University Safe Zones are places where the normal and boring can say ‘It’s all about me’
Safe spaces: Writing in the New York Times Judith Schulevitz takes up the story of university safe spaces, those zones of intolerance where diverse views of a diverse society are banned, where everything is ‘normal’.
She begins by looking at the work of Katherine Byron, a member of Brown University’s Sexual Assault Task Force. In her safe zone rape will be a taboo. No, not illegal. Rape is an abhorrent crime. This is a ban on anything that could upset rape victims.
This means that a debate between feministing.com founder Jessica Valenti and Wendy McElroy, a critic of the war on “rape culture”, was feared by Ms. Byron. She said it would be “bringing in a speaker like that could serve to invalidate people’s experiences”.
Student volunteers set about creating a “safe space”. Here anyone upset by the debate could be cosseted.
The room was equipped with cookies, coloring books, bubbles, Play-Doh, calming music, pillows, blankets and a video of frolicking puppies, as well as students and staff members trained to deal with trauma.
To recap: this space is for a sane adult at a centre of learning.
Schulevitz then notes:
Safe spaces are an expression of the conviction, increasingly prevalent among college students, that their schools should keep them from being “bombarded” by discomfiting or distressing viewpoints. Think of the safe space as the live-action version of the better-known trigger warning, a notice put on top of a syllabus or an assigned reading to alert students to the presence of potentially disturbing material…
But the notion that ticklish conversations must be scrubbed clean of controversy has a way of leaking out and spreading. Once you designate some spaces as safe, you imply that the rest are unsafe. It follows that they should be made safer.
Adam Shapiro, a student at Columbia, is no fan of these bubble zones.
He was asked to display a sign in his dorm window. The sign decared the room a “safe space”. Stick it up and declare to all beyond the zone of purity that you are living in a safe space free from “homophobia, transphobia, transmisogyny, racism, ableism, classism” and more. Anyone entering this zone will be expected to “not be oppressive in [their] interactions”.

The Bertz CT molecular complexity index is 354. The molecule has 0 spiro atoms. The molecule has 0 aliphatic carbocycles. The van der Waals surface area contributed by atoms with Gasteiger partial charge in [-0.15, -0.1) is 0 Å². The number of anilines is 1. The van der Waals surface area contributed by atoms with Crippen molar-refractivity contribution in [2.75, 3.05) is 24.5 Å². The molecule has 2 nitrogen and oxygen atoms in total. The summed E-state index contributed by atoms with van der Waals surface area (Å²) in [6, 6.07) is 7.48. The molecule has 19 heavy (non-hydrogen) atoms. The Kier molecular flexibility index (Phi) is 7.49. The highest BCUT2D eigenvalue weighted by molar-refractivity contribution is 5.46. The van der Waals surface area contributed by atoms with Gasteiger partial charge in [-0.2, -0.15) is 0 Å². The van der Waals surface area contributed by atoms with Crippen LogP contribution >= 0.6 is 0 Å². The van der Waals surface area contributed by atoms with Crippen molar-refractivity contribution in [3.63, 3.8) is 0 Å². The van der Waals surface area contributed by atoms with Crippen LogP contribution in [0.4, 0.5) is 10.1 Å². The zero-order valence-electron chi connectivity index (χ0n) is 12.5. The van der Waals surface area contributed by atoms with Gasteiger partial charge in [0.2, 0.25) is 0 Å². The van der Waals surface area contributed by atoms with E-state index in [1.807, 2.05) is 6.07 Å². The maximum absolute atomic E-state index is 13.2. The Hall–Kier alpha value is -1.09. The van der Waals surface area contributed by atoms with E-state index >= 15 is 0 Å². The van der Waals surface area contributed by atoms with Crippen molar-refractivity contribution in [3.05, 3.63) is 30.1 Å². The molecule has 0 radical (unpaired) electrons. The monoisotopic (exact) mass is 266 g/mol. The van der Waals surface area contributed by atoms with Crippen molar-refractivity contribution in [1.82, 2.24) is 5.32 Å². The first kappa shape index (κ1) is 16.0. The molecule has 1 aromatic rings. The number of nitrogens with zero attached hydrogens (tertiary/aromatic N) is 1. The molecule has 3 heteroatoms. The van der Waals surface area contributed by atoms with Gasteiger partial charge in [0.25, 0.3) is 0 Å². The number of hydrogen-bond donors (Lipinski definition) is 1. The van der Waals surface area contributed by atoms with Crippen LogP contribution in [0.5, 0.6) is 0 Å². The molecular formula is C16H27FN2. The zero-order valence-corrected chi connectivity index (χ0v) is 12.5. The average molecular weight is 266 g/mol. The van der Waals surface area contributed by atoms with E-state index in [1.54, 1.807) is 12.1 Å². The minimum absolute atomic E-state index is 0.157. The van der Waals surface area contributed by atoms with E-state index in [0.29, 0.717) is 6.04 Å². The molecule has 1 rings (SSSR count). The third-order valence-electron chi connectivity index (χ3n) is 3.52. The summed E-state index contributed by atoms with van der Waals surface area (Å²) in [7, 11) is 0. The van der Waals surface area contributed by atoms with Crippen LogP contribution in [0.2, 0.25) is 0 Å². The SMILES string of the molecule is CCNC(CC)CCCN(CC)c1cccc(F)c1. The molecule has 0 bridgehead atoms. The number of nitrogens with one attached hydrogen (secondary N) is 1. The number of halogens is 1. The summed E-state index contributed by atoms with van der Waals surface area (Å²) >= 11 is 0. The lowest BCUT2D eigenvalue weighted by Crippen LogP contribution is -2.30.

That banned is like wearing a slogan T-shirt declaring your displeasure at nuclear war or meat. Julie Burchill explains:
…I think of the immortal words of Fran Lebowitz: ‘If people don’t want to listen to you, what makes you think they want to hear from your sweater?’ When I see someone wearing clothing with words on my first reaction is usually, ‘Ooo, I bet you’re really boring!’
Did Shapiro stick the poster up? No:
I did not do so. Instead, I put up a poster declaring my room a ‘dangerous space’. Some people thought I was being flippant. On the contrary, one of the very serious reasons I came to Columbia was precisely that I longed to learn and grow in ‘dangerous spaces’.
Why did he do it?
My objection to the “safer space” project is not that it is trying to eliminate racism, sexism, and homophobia. It is precisely the opposite. My objection is that “safe spaces” are attempting to create false spaces where these evils in their truest and coarsest form are kept at bay and out of the discussion. If we, in an almost totalitarian manner, silence people who have questions or ideas that we consider racist, sexist, or homophobic, does that serve to eliminate these ills or merely conceal them? Safe spaces mask what dangerous spaces have the power to overcome…
If activists on campus wish to create meaningful change, people who hold contrary views should be welcome at the table and in their groups. Both in order to correct those who hold distasteful ideas and to develop tolerance and self-restraint in those whose ideas are sound.
A safe zone forbids a place where “we can be relaxed enough to be embarrassed by our ignorance… we can be embarrassed and embarrass each other”.
Because it’s not ‘all about me’…